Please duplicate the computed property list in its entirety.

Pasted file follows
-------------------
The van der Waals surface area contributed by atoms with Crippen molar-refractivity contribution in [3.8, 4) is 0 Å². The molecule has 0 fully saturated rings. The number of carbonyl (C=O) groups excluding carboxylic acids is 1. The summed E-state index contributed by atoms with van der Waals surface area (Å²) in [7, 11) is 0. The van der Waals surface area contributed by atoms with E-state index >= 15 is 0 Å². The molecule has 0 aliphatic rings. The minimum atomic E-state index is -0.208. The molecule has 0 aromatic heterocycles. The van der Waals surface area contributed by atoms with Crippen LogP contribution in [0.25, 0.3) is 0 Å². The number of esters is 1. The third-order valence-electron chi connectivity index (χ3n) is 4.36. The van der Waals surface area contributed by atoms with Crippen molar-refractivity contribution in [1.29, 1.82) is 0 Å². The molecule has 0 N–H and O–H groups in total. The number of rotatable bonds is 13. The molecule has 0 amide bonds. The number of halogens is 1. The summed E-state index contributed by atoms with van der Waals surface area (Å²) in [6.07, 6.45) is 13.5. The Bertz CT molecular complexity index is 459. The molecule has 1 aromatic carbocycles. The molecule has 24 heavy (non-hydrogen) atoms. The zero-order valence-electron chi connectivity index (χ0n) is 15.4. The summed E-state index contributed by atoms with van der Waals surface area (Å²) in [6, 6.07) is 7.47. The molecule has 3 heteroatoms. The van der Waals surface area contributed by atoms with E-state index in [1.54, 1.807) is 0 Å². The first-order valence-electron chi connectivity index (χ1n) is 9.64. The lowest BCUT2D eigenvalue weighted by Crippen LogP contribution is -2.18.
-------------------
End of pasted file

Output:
The van der Waals surface area contributed by atoms with Crippen molar-refractivity contribution in [3.8, 4) is 0 Å². The molecule has 0 fully saturated rings. The number of carbonyl (C=O) groups excluding carboxylic acids is 1. The summed E-state index contributed by atoms with van der Waals surface area (Å²) in [7, 11) is 0. The van der Waals surface area contributed by atoms with E-state index >= 15 is 0 Å². The molecule has 0 aliphatic rings. The minimum atomic E-state index is -0.208. The molecule has 0 aromatic heterocycles. The van der Waals surface area contributed by atoms with Crippen LogP contribution in [0.25, 0.3) is 0 Å². The number of esters is 1. The third-order valence-electron chi connectivity index (χ3n) is 4.36. The van der Waals surface area contributed by atoms with Crippen molar-refractivity contribution in [1.29, 1.82) is 0 Å². The molecule has 0 N–H and O–H groups in total. The number of rotatable bonds is 13. The molecule has 0 amide bonds. The number of halogens is 1. The summed E-state index contributed by atoms with van der Waals surface area (Å²) in [6.07, 6.45) is 13.5. The Bertz CT molecular complexity index is 459. The molecule has 1 aromatic carbocycles. The molecule has 24 heavy (non-hydrogen) atoms. The zero-order valence-electron chi connectivity index (χ0n) is 15.4. The summed E-state index contributed by atoms with van der Waals surface area (Å²) in [6, 6.07) is 7.47. The molecule has 3 heteroatoms. The van der Waals surface area contributed by atoms with E-state index in [1.54, 1.807) is 0 Å². The first-order valence-electron chi connectivity index (χ1n) is 9.64. The lowest BCUT2D eigenvalue weighted by Crippen LogP contribution is -2.18.